The notator’s primary space is within the inner circle (B), and the secondary space within the outer circle (C). The border between the primary space and the secondary space (B) can be enforced or dissolved as needed, as part of the notation.
Signs are placed within the primary or secondary space at a relative distance and direction from the notator. The signs signify phenomena encountered or remembered and can be used on their own, combined or together with an attribute.
If a tertiary space is needed, the notations are placed outside the outer circle (C).
The middle line (D) is a marks the path that the notator follows.
Example notation from the library sequence designed in part 2
Part 2 – Design
In part 2 a public library is designed in central Gothenburg to test the validity of the Notation System and to iterate it further as a design tool. An existing building is used to delimit the design task, and a new passageway is created to benefit the city as well as to be the focus path of the library.
To begin drawing the sequence of the library, eleven evenly spaced points are chosen for the scenes. Then, a dramaturgical curve is sketched that suits the narrative of a library, and that matches the potential of the various existing spaces.
Simplified plan and chosen dramaturgical curve
The chosen site, Kommerserådet, slightly north of the Cathedral
Designing the narrative of the building, it is necessary to constantly alter the focus from the sequence to the scenes, and back to the sequence. Looking at the sequence, it is possible to design the path in its entirety. To find a visual representation of the early intentions for the sequence, a sequence oriented notation was added to the previously developed NS.
The construction of a new sequence was made in layers, starting with the boundaries of each scene, based on what is already there and what dramatic effects could be achieved.
Then a “flow” was sketched for the sequence. Flow in this case means a collection of directions in the space, from movements, shapes and focus points. This flow is based on the boundaries, so the sketched flow is combining the potential of the space with the intended dramaturgy.
To imagine what could have generated this flow, force vectors were sketched that respond to the flow curves as well as to the existing forms. The vectors were then divided into push and pull force fields, shown in red and blue.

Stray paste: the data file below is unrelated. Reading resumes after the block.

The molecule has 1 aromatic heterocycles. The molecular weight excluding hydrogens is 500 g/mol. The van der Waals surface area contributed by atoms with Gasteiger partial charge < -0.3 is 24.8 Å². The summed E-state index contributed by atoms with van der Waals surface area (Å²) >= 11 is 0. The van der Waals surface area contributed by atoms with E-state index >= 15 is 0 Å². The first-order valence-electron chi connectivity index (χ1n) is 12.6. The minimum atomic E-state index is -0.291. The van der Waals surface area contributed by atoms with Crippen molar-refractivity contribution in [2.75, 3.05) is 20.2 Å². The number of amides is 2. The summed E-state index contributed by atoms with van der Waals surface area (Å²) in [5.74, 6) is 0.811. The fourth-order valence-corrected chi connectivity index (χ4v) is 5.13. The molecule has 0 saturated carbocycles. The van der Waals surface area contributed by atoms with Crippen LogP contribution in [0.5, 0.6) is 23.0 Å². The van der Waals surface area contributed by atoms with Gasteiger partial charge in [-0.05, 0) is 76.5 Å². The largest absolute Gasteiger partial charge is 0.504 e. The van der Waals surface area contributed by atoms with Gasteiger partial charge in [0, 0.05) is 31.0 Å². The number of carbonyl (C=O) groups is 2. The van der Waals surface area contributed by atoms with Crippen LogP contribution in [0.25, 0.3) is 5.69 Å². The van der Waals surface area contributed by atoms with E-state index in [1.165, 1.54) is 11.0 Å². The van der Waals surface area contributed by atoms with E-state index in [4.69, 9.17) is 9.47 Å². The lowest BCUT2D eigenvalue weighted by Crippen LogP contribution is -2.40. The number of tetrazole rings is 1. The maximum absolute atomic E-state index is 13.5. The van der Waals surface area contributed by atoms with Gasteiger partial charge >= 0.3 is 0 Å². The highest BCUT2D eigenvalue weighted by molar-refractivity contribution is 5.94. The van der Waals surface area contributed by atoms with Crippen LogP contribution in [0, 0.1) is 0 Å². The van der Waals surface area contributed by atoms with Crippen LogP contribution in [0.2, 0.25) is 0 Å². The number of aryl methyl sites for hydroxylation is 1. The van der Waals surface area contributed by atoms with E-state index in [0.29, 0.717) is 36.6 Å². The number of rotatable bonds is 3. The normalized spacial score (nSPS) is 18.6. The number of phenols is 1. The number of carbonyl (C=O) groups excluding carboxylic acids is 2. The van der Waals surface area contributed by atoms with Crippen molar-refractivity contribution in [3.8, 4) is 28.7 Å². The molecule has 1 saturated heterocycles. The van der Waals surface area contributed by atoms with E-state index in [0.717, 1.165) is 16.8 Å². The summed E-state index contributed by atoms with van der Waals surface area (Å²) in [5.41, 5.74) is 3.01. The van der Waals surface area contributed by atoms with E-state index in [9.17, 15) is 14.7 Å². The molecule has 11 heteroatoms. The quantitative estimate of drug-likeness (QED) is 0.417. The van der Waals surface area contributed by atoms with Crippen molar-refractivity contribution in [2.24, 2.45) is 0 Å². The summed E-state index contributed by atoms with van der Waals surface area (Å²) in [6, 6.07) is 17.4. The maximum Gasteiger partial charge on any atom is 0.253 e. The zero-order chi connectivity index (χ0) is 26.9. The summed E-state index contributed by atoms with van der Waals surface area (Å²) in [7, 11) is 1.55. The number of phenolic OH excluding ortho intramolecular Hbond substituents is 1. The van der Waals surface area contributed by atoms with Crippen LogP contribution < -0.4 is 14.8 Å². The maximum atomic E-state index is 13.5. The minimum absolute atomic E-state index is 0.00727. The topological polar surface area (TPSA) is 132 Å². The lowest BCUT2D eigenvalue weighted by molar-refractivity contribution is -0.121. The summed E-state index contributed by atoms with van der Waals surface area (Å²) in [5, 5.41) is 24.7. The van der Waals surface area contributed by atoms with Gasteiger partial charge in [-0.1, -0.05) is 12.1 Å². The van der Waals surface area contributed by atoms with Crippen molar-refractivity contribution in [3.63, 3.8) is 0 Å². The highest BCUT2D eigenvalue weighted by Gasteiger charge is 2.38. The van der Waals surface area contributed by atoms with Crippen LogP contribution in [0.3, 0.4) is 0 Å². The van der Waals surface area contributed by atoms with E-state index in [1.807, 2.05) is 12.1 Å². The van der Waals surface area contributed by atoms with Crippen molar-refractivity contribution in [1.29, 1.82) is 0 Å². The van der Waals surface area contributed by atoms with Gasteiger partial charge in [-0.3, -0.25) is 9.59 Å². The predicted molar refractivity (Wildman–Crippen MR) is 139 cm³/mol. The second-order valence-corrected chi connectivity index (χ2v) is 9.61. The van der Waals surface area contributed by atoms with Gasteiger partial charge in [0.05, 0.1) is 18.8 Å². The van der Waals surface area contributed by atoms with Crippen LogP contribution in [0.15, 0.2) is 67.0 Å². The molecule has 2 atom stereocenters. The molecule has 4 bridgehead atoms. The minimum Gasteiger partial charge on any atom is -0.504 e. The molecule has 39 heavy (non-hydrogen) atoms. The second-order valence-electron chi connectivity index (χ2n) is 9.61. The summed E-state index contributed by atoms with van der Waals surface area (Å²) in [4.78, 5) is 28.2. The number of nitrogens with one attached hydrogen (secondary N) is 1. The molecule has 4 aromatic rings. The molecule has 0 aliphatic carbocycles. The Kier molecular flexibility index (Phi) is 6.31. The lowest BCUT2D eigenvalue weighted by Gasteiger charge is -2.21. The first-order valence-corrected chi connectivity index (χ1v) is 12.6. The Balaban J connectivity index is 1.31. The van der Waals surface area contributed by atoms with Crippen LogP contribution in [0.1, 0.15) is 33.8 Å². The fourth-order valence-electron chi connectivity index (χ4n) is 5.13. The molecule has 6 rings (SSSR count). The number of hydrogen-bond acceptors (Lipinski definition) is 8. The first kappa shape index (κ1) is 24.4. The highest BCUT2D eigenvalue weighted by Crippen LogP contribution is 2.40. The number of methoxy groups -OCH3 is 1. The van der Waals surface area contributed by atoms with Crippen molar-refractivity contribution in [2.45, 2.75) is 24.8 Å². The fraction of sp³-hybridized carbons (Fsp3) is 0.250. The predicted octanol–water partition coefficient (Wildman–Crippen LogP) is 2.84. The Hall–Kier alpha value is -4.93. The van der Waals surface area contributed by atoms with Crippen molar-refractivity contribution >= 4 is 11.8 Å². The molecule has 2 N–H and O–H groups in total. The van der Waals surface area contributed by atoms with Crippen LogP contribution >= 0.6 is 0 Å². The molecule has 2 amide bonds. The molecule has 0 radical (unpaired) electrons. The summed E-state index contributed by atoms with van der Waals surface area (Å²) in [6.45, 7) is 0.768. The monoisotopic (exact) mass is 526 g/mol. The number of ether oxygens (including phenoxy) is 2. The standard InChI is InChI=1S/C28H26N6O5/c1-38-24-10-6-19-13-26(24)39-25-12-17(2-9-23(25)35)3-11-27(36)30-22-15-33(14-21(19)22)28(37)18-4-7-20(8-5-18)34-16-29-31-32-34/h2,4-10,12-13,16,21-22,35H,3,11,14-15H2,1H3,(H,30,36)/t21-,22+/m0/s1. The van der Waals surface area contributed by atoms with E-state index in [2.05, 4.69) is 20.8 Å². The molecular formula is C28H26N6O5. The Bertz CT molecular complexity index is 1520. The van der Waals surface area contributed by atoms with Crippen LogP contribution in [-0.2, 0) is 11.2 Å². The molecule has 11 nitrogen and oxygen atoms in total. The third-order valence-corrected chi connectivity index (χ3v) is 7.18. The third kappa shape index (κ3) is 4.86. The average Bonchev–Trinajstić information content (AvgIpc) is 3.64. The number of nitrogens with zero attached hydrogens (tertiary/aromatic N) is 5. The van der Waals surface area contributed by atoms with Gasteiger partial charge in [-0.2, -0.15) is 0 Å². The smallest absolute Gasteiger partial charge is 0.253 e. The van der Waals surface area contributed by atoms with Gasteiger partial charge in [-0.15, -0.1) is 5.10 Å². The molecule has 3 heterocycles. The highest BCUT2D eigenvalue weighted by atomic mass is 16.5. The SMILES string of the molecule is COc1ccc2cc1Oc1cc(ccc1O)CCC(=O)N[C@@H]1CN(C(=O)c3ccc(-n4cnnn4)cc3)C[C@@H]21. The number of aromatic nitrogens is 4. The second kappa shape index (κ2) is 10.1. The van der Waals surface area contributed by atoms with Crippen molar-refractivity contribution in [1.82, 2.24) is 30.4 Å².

To introduce some symbols from the notation system as presented earlier, focus points based on all the other layers were placed.
Diagram frames connected to each scene as well as some proposed program
A narrative is created by placing programmatic functions in relation to the imagined dramaturgy. The sequence sketches design the flow and the direction of the building, as well as dictates the initial placement of the scenes’ components. In this diagram, each scene has been connected to a number of frames, placed relative to each scene and its primary and secondary spaces. This is used to set a program and to create the narrative of a library along the path.
The model consists of eleven scenes, each with a number of frames or images depicting parts of the scene where the attention of the viewer is directed. In the middle of each scene is a notation base, where the scene can be read as a whole. Interpretative notations are layered on top of the frames to aid the reading between the central notation and the images.
Each scene is surrounded by two layers of images, symbolising the primary and secondary space. The overlapping of the images mimics the overlapping of spaces and shows the depth of each scene, hiding and highlighting elements.
The model shows the experience of space in a sequence. By constructing the scenes in a three dimensional physical model, the viewer is forced to partake of the design incrementally whilst being directed by the focus points. The memory of the previous space lets the viewer’s imagination assemble the full image of the space. The viewer is unable to see the whole building from the birdview perspective that many architects usually design from.
Through the process of designing the library the model has been used as a mediator between the notations, the focus points as well as the sequence diagrams and the design.